Generally speaking the aim of active stock picking is to find companies that provide returns that are superior to the market average. Buying under-rated businesses is one path to excess returns. To wit, the Port of Tauranga share price has climbed 97% in five years, easily topping the market return of 43% (ignoring dividends). On the other hand, the more recent gains haven’t been so impressive, with shareholders gaining just 12%, including dividends.
In his essay The Superinvestors of Graham-and-Doddsville Warren Buffett described how share prices do not always rationally reflect the value of a business. One imperfect but simple way to consider how the market perception of a company has shifted is to compare the change in the earnings per share (EPS) with the share price movement.
During five years of share price growth, Port of Tauranga achieved compound earnings per share (EPS) growth of 4.5% per year. This EPS growth is slower than the share price growth of 14% per year, over the same period. So it’s fair to assume the market has a higher opinion of the business than it did five years ago. And that’s hardly shocking given the track record of growth.
The graphic below depicts how EPS has changed over time (unveil the exact values by clicking on the image).
This free interactive report on Port of Tauranga’s earnings, revenue and cash flow is a great place to start, if you want to investigate the stock further.
What About Dividends?
When looking at investment returns, it is important to consider the difference between total shareholder return (TSR) and share price return. The TSR is a return calculation that accounts for the value of cash dividends (assuming that any dividend received was reinvested) and the calculated value of any discounted capital raisings. Arguably, the TSR gives a more comprehensive picture of the return generated by a stock. As it happens, Port of Tauranga’s TSR for the last 5 years was 141%, which exceeds the share price return mentioned earlier. And there’s no prize for guessing that the dividend payments largely explain the divergence!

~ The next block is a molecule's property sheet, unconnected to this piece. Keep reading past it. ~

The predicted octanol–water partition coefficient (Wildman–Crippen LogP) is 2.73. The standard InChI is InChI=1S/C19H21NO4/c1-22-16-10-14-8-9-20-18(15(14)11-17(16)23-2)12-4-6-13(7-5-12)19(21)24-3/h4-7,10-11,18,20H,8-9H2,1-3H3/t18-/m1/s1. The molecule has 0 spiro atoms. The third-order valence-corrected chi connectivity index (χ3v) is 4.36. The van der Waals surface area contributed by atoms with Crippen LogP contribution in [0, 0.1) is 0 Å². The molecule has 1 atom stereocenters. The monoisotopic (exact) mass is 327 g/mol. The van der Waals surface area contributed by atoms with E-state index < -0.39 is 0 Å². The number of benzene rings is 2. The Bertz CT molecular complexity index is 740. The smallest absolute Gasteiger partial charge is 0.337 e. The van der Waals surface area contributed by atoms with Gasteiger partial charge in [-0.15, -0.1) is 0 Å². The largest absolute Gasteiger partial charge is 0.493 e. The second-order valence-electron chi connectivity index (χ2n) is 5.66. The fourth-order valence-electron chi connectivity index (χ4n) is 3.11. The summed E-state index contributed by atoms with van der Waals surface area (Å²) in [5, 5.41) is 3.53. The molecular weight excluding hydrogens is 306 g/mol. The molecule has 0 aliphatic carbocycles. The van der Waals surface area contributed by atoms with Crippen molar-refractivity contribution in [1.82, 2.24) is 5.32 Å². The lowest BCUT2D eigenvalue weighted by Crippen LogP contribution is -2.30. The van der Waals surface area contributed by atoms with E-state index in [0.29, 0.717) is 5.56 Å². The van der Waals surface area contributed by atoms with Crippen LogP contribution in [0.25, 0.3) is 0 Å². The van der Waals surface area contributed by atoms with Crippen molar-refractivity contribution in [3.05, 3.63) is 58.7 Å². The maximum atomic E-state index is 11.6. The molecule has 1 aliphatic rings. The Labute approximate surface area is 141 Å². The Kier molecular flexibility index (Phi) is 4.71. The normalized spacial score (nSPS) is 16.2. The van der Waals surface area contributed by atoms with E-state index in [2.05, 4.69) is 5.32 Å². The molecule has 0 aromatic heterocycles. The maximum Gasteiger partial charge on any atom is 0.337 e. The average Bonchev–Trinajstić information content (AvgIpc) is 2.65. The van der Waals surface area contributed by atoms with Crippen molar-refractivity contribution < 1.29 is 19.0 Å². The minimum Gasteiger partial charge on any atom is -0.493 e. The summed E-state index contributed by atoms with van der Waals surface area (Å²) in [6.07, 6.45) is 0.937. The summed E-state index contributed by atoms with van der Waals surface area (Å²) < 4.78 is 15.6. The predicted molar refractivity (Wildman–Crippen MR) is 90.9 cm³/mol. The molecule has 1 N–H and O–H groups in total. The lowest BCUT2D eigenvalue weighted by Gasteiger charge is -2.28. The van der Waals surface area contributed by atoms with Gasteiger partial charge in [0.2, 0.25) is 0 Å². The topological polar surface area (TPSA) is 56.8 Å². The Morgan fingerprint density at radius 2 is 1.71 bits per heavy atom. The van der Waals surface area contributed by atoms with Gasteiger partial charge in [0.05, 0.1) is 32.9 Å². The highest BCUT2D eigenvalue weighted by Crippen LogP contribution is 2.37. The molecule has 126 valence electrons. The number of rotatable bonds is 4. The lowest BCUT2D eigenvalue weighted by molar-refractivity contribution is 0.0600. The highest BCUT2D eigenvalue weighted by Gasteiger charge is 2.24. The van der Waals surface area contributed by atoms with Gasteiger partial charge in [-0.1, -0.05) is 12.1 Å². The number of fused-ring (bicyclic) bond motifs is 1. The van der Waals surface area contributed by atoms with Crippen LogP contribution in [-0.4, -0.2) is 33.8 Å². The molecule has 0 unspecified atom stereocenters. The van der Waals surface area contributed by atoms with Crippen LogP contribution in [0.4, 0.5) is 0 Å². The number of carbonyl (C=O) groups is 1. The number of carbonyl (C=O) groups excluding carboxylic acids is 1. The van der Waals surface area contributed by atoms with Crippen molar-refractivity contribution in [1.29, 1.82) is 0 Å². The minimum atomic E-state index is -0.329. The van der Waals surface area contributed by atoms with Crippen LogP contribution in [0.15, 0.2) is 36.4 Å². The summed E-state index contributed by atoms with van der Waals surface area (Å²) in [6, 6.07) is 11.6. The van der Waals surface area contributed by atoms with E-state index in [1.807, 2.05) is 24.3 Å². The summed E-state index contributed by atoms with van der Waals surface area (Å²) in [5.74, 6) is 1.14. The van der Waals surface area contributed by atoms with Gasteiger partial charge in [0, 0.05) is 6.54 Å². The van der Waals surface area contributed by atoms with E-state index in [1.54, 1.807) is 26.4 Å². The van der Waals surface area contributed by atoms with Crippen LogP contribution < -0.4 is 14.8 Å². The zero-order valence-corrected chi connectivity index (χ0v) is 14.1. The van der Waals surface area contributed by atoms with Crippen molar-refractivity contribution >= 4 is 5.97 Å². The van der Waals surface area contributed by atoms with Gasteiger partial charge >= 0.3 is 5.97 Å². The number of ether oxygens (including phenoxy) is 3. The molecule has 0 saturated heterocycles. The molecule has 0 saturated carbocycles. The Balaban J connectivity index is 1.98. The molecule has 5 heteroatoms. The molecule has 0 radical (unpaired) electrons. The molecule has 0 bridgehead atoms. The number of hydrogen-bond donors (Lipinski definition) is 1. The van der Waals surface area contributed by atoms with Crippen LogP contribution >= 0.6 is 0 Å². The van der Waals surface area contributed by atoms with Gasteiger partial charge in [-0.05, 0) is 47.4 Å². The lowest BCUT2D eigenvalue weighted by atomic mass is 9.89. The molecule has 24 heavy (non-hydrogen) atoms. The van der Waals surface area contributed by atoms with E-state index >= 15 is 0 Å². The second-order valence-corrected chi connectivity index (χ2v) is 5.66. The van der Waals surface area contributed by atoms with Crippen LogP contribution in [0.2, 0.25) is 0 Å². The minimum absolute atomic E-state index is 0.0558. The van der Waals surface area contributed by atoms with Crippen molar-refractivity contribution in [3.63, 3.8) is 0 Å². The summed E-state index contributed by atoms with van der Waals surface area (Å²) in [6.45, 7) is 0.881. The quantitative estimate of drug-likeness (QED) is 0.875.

A Different Perspective
It’s nice to see that Port of Tauranga shareholders have received a total shareholder return of 12% over the last year. That’s including the dividend. However, that falls short of the 19% TSR per annum it has made for shareholders, each year, over five years. The pessimistic view would be that be that the stock has its best days behind it, but on the other hand the price might simply be moderating while the business itself continues to execute. Before forming an opinion on Port of Tauranga you might want to consider the cold hard cash it pays as a dividend. This free chart tracks its dividend over time.
If you like to buy stocks alongside management, then you might just love this free list of companies. (Hint: insiders have been buying them).Please note, the market returns quoted in this article reflect the market weighted average returns of stocks that currently trade on NZ exchanges.
We aim to bring you long-term focused research analysis driven by fundamental data. Note that our analysis may not factor in the latest price-sensitive company announcements or qualitative material.
If you spot an error that warrants correction, please contact the editor at firstname.lastname@example.org. This article by Simply Wall St is general in nature. It does not constitute a recommendation to buy or sell any stock, and does not take account of your objectives, or your financial situation. Simply Wall St has no position in the stocks mentioned. Thank you for reading.